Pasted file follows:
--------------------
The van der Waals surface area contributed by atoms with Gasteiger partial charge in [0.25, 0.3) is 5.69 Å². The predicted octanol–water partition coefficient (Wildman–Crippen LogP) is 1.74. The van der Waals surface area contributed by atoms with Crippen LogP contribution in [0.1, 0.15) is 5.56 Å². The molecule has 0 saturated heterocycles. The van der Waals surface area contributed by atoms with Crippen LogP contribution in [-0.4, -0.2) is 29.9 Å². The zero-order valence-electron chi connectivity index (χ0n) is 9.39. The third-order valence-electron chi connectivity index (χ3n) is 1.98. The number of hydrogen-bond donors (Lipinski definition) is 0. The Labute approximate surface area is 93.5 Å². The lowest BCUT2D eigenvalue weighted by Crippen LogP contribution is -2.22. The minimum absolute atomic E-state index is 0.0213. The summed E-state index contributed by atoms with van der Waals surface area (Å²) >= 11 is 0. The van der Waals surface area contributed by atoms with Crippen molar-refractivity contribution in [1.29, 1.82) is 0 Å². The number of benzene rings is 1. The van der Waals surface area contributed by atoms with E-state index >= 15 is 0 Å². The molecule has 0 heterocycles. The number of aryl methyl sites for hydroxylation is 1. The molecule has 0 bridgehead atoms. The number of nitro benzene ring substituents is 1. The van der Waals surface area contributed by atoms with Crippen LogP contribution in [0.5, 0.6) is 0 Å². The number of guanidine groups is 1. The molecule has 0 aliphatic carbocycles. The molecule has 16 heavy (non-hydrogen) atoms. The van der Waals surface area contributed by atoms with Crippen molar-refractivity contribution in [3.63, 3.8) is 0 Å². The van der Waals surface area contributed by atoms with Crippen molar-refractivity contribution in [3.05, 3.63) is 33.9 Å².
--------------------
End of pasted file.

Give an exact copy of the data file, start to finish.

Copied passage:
The van der Waals surface area contributed by atoms with Gasteiger partial charge in [0.25, 0.3) is 5.69 Å². The predicted octanol–water partition coefficient (Wildman–Crippen LogP) is 1.74. The van der Waals surface area contributed by atoms with Crippen LogP contribution in [0.1, 0.15) is 5.56 Å². The molecule has 0 saturated heterocycles. The van der Waals surface area contributed by atoms with Crippen LogP contribution in [-0.4, -0.2) is 29.9 Å². The zero-order valence-electron chi connectivity index (χ0n) is 9.39. The third-order valence-electron chi connectivity index (χ3n) is 1.98. The number of hydrogen-bond donors (Lipinski definition) is 0. The Labute approximate surface area is 93.5 Å². The lowest BCUT2D eigenvalue weighted by Crippen LogP contribution is -2.22. The minimum absolute atomic E-state index is 0.0213. The summed E-state index contributed by atoms with van der Waals surface area (Å²) >= 11 is 0. The van der Waals surface area contributed by atoms with Crippen molar-refractivity contribution in [1.29, 1.82) is 0 Å². The number of benzene rings is 1. The van der Waals surface area contributed by atoms with E-state index >= 15 is 0 Å². The molecule has 0 heterocycles. The number of aryl methyl sites for hydroxylation is 1. The molecule has 0 bridgehead atoms. The number of nitro benzene ring substituents is 1. The van der Waals surface area contributed by atoms with Crippen LogP contribution in [0.5, 0.6) is 0 Å². The number of guanidine groups is 1. The molecule has 0 aliphatic carbocycles. The molecule has 16 heavy (non-hydrogen) atoms. The van der Waals surface area contributed by atoms with Crippen molar-refractivity contribution in [3.63, 3.8) is 0 Å². The van der Waals surface area contributed by atoms with Crippen molar-refractivity contribution in [3.05, 3.63) is 33.9 Å².